_________________
Thank you deeply for sharing your experiences. I don't feel so alone anymore.


Double Retired
Veteran
Veteran

User avatar

Joined: 31 Jul 2020
Age: 69
Gender: Male
Posts: 5,219
Location: U.S.A.         (Mid-Atlantic)

17 Mar 2023, 8:46 pm

CinderashAutomaton wrote:
-Think of everyone like they're just a friend or acquaintance you haven't met yet. Don't treat people like strangers or you'll get stuck in apprehension of trying to break the ice. Treat them like commiserating compatriots of whatever event or situation you're both currently jointly experiencing.
Probably excellent advice but I have a different reason for not treating people like strangers. I have face blindness...they might not be a stranger, they just might be someone I've met but don't recognize. I try to treat most people nicely and as if they might be someone I know.

I know that sounds like an odd plan but I know for certain that some of those "strangers" weren't really strangers.


_________________
When diagnosed I bought champagne!
I finally knew why people were strange.


CinderashAutomaton
Sea Gull
Sea Gull

User avatar

Joined: 11 Jun 2021
Age: 38
Gender: Male
Posts: 203
Location: Canada

18 Mar 2023, 6:05 am

Ah, sorry. I guess I don't have too much I could say to help. My problem is actually the opposite. I see too much in people's faces lol.

How great would it be if people came with name tags like in video games? XD

How are you with remembering people's gait and voice?

Hmm you could try and just own that quirk. You ever try that? Be the curious older dude with the quirky way of interacting with people? Once people register that you're just like that, they'll let you get away with plenty of silly stuff. Interact with everyone like they're your best friend or favorite grandchild. Just be super nice to everyone, tell them crazy stories or just make up goofy ones to entertain the younger folk. Call everyone random names, or use the wrong name on purpose when you figure out who you're talking to lol.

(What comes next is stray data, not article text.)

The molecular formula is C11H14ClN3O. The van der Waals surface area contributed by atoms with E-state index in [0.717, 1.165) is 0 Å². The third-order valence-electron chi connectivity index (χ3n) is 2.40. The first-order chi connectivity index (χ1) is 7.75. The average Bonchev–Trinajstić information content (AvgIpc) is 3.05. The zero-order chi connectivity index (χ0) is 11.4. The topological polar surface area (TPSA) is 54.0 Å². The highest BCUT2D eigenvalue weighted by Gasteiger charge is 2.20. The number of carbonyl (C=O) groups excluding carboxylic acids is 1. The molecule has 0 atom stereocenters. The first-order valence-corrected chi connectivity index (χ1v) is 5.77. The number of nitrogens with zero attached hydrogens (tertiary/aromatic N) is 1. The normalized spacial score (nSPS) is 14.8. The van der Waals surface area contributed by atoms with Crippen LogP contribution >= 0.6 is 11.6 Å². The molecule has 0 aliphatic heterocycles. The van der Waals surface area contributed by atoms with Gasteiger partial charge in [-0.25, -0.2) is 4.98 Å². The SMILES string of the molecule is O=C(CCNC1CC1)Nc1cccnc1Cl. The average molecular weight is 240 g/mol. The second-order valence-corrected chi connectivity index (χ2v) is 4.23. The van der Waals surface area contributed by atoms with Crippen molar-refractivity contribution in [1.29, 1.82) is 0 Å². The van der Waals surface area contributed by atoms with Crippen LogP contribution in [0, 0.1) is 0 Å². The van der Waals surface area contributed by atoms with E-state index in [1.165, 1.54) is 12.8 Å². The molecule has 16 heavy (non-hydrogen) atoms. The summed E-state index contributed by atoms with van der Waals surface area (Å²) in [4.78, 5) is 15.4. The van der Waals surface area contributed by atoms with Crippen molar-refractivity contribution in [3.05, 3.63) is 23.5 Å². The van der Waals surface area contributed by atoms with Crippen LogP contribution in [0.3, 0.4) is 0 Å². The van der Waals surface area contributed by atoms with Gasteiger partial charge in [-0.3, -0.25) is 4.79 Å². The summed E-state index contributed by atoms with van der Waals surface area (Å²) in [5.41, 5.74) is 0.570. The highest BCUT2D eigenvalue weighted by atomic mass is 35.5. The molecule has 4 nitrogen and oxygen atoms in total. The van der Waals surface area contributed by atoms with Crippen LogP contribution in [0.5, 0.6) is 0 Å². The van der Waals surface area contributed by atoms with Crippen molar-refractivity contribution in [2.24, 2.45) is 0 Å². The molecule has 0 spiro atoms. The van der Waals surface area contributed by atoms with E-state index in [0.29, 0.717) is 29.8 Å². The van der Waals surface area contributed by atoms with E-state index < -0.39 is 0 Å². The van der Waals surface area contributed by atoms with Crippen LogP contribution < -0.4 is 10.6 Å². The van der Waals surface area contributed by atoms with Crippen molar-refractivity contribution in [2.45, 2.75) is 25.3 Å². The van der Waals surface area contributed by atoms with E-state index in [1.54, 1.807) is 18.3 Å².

I donno, have fun with it haha. We tend to give older folk and the harmlessly quirky a lot of leeway. And it might help you de-prioritize the anonymity of strangers and the amount of mental resources your brain dedicates to trying to figure out who you're talking to if you genuinely don't care overly much about who you're interacting with.

I've enjoyed a similar phenomenon with my phobia/hyperfocus of people looking at me and what they're thinking of me. I solidly internalized the idea that it doesn't matter where my interactions with people go. I just focus on making the moment pleasant for us both then say goodbye when I can't think of anything else entertaining to do. And if I can't manage much at the time, well, that's just the way of things. I did the best with what I had at the time. Shrug and move on.


_________________
Thank you deeply for sharing your experiences. I don't feel so alone anymore.


colliegrace
Veteran
Veteran

User avatar

Joined: 25 Nov 2022
Age: 30
Gender: Non-binary
Posts: 1,263
Location: USA

18 Mar 2023, 7:42 am

Bring a video game or something. Or maybe a fidget toy if you plan on interacting.


_________________
ASD, most likely have dyscalculia & BPD as well. Also dx'd ADHD-C, but don't think it's accurate.
RAADs: 104 | ASQ: 30 | Aspie Quiz: 116/200 (84% probability of being atypical)

Also diagnosed with: seasonal depression, anxiety, OCD


y-pod
Veteran
Veteran

User avatar

Joined: 16 Apr 2010
Gender: Female
Posts: 1,642
Location: Canada

20 Mar 2023, 5:11 am

Can you pretend they're a bunch of NPC in video games? You don't have to talk to them.